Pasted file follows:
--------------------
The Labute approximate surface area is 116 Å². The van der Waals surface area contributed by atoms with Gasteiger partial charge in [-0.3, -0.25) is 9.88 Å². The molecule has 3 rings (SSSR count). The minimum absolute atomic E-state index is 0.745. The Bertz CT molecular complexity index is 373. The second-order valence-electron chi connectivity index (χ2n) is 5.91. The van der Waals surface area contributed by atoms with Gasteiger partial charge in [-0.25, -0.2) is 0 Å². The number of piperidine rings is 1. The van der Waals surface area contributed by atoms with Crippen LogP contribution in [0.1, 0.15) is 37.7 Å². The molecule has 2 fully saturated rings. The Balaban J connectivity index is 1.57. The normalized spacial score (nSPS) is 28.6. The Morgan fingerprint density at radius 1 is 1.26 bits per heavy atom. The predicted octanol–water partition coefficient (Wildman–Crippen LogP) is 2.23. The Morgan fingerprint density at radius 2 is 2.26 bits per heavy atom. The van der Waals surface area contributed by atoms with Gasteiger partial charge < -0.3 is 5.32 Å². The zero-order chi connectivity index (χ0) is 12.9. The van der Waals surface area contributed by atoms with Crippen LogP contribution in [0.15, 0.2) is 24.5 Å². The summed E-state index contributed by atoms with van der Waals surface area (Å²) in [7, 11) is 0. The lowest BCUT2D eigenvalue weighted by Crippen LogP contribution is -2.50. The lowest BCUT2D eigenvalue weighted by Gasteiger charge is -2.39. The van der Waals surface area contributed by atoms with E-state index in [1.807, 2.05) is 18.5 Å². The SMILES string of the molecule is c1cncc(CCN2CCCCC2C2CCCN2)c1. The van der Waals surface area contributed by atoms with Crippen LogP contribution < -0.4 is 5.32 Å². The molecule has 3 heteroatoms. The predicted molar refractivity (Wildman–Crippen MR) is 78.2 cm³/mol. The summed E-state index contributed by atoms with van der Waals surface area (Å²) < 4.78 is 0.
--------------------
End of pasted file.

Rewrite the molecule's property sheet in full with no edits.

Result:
The Labute approximate surface area is 116 Å². The van der Waals surface area contributed by atoms with Gasteiger partial charge in [-0.3, -0.25) is 9.88 Å². The molecule has 3 rings (SSSR count). The minimum absolute atomic E-state index is 0.745. The Bertz CT molecular complexity index is 373. The second-order valence-electron chi connectivity index (χ2n) is 5.91. The van der Waals surface area contributed by atoms with Gasteiger partial charge in [-0.25, -0.2) is 0 Å². The number of piperidine rings is 1. The van der Waals surface area contributed by atoms with Crippen LogP contribution in [0.1, 0.15) is 37.7 Å². The molecule has 2 fully saturated rings. The Balaban J connectivity index is 1.57. The normalized spacial score (nSPS) is 28.6. The Morgan fingerprint density at radius 1 is 1.26 bits per heavy atom. The predicted octanol–water partition coefficient (Wildman–Crippen LogP) is 2.23. The Morgan fingerprint density at radius 2 is 2.26 bits per heavy atom. The van der Waals surface area contributed by atoms with Gasteiger partial charge < -0.3 is 5.32 Å². The zero-order chi connectivity index (χ0) is 12.9. The van der Waals surface area contributed by atoms with Crippen LogP contribution in [0.15, 0.2) is 24.5 Å². The summed E-state index contributed by atoms with van der Waals surface area (Å²) in [7, 11) is 0. The lowest BCUT2D eigenvalue weighted by Crippen LogP contribution is -2.50. The lowest BCUT2D eigenvalue weighted by Gasteiger charge is -2.39. The van der Waals surface area contributed by atoms with E-state index in [1.807, 2.05) is 18.5 Å². The SMILES string of the molecule is c1cncc(CCN2CCCCC2C2CCCN2)c1. The van der Waals surface area contributed by atoms with Crippen LogP contribution < -0.4 is 5.32 Å². The molecule has 3 heteroatoms. The predicted molar refractivity (Wildman–Crippen MR) is 78.2 cm³/mol. The summed E-state index contributed by atoms with van der Waals surface area (Å²) < 4.78 is 0.